Loris Malaguzzi says in his poem “The child has a hundred languages (and a hundred hundred hundred more) but they steal ninety-nine. The school and the culture…”

  • We need to confront and disrupt mainstream narrow, predictable and controlling discourse; devalues and disconnects languages.
  • Create a pedagogy and environment that values and works with multiplicity, complexity and connectivity.
  • Create an early childhood profession to support and sustain this pedagogy.
  • Go deeper into understanding and evolving the ‘fantastic theory of the hundred languages’.

Annalisa Rabotti

Following Peter’s presentation, Annalisa goes on to explore a project which illustrates and reflects on working in multiple languages during enquiries with children in Reggio Emilia. During her presentation, Annalisa cross refers to the theory of ‘the hundred languages’, beginning by making the link between these languages of expression and a child’s imagination, creativity and aesthetics which have a hundred roots and a hundred genuses. Key threads of Annalisa’s presentation are outlined here.

The hundred languages’

  • Different ways children represent, communicate and express ideas.
  • Can include media and symbolic systems.
  • A way of finding our way, a type of orientation, our sense of direction; a compass.
  • Pushes us to find out more about the multi-disciplinary nature of knowledge.
  • Helps us to open channels to listen to all children.
  • A way in which children interpret the world around them.
  • Brings beauty, care, aesthetics (the care we take with relations); generates sensibilities, an attitude of research.
  • A narrative of the possible.
  • A theory offering different proximal zones of development, different entry points.
  • Loris Malaguzzi believed all languages have the possibility to develop new languages and that every language is made up of grammar and code.

Key grounding principles include:


  • Winnicot (psychoanalyst) “our way of encountering the exterior world”
  • There is a multiplicity of ways to encounter.
  • We encounter in context, not in isolation.
  • Languages provide an educational context where children and adults encounter, interpret and interrogate the world.

Relations and reciprocity

  • The relations between people in a school community.
  • Respects the multi-disciplinary way the mind works.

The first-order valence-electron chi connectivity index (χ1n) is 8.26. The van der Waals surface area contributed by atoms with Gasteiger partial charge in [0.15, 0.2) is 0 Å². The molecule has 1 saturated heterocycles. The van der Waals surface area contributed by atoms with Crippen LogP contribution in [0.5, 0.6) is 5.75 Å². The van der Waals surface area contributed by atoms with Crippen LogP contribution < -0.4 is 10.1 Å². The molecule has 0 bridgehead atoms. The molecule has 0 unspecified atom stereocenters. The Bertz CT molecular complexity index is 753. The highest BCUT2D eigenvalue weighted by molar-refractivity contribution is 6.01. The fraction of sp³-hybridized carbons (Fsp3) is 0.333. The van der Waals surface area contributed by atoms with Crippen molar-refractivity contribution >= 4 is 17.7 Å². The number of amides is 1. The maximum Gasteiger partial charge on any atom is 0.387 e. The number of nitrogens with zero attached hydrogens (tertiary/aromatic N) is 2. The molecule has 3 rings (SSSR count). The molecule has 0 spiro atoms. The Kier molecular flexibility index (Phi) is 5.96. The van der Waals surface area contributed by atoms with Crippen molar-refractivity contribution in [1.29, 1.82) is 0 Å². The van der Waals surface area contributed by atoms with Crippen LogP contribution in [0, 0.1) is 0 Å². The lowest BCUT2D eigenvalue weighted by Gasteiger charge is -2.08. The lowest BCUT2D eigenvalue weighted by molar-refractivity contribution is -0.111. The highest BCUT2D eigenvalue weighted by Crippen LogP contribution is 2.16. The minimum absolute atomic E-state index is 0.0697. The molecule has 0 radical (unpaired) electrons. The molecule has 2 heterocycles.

• The power of organising; time to share and reflect.
  • Dialogue as a constant exercise, thinking continually renewed.
  • Open ourselves to be curious of others, not to be scared.
  • Knowledge evolves through relationships with others.

Environment and context

  • Genesis of knowledge is subjective, relational and contextual.
  • The identity and quality of a learning context are woven together; a fabric.
  • A daily context is familiar but has a high level of curiosity and desire for discovery.
  • Adults offer context pertinent to a child’s research; they have a responsibility to do so, to imagine the possibilities, areas of development.
  • Offering context allows creativity and imagination to become more manifest.
  • An intervention or relaunch by an adult of a child’s interest; an intention to work within the proximal zone of development (Vygotsky)
  • Atelier gives visibility to a school crediting different ways of expressing…legitimises different ways of encountering the world.
  • School life is connected to life in general, never detached from life experience; small beginnings which call out to us to follow.
  • A place of rich normality; offers suggestions and possibilities.
  • Continuously redesigned by the children as a consequence of their interpretation and interaction.

Leave a Reply

Fill in your details below or click an icon to log in:

WordPress.com Logo

You are commenting using your WordPress.com account. Log Out /  Change )

Twitter picture

You are commenting using your Twitter account. Log Out /  Change )

Facebook photo

You are commenting using your Facebook account. Log Out /  Change )

Connecting to %s